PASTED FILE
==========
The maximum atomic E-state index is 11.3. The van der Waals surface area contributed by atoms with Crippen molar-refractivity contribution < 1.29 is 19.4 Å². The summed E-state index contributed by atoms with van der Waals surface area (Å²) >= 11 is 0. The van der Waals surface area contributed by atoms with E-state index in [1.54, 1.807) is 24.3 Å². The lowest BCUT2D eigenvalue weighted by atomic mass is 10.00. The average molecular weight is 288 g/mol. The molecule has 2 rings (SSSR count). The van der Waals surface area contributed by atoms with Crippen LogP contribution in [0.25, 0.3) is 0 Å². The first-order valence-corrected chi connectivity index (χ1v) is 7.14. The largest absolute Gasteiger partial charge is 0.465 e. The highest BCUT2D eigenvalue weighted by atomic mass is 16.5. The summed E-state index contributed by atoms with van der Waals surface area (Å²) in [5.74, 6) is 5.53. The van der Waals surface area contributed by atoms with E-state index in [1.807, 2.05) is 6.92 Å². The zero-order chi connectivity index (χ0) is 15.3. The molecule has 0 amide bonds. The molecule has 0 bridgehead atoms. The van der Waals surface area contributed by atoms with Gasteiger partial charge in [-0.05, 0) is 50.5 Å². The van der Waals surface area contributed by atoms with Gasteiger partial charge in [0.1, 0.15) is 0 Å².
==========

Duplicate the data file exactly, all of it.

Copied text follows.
The maximum atomic E-state index is 11.3. The van der Waals surface area contributed by atoms with Crippen molar-refractivity contribution < 1.29 is 19.4 Å². The summed E-state index contributed by atoms with van der Waals surface area (Å²) >= 11 is 0. The van der Waals surface area contributed by atoms with E-state index in [1.54, 1.807) is 24.3 Å². The lowest BCUT2D eigenvalue weighted by atomic mass is 10.00. The average molecular weight is 288 g/mol. The molecule has 2 rings (SSSR count). The van der Waals surface area contributed by atoms with Crippen LogP contribution in [0.25, 0.3) is 0 Å². The first-order valence-corrected chi connectivity index (χ1v) is 7.14. The largest absolute Gasteiger partial charge is 0.465 e. The highest BCUT2D eigenvalue weighted by atomic mass is 16.5. The summed E-state index contributed by atoms with van der Waals surface area (Å²) in [5.74, 6) is 5.53. The van der Waals surface area contributed by atoms with E-state index in [1.807, 2.05) is 6.92 Å². The zero-order chi connectivity index (χ0) is 15.3. The molecule has 0 amide bonds. The molecule has 0 bridgehead atoms. The van der Waals surface area contributed by atoms with Gasteiger partial charge in [-0.05, 0) is 50.5 Å². The van der Waals surface area contributed by atoms with Gasteiger partial charge in [0.1, 0.15) is 0 Å².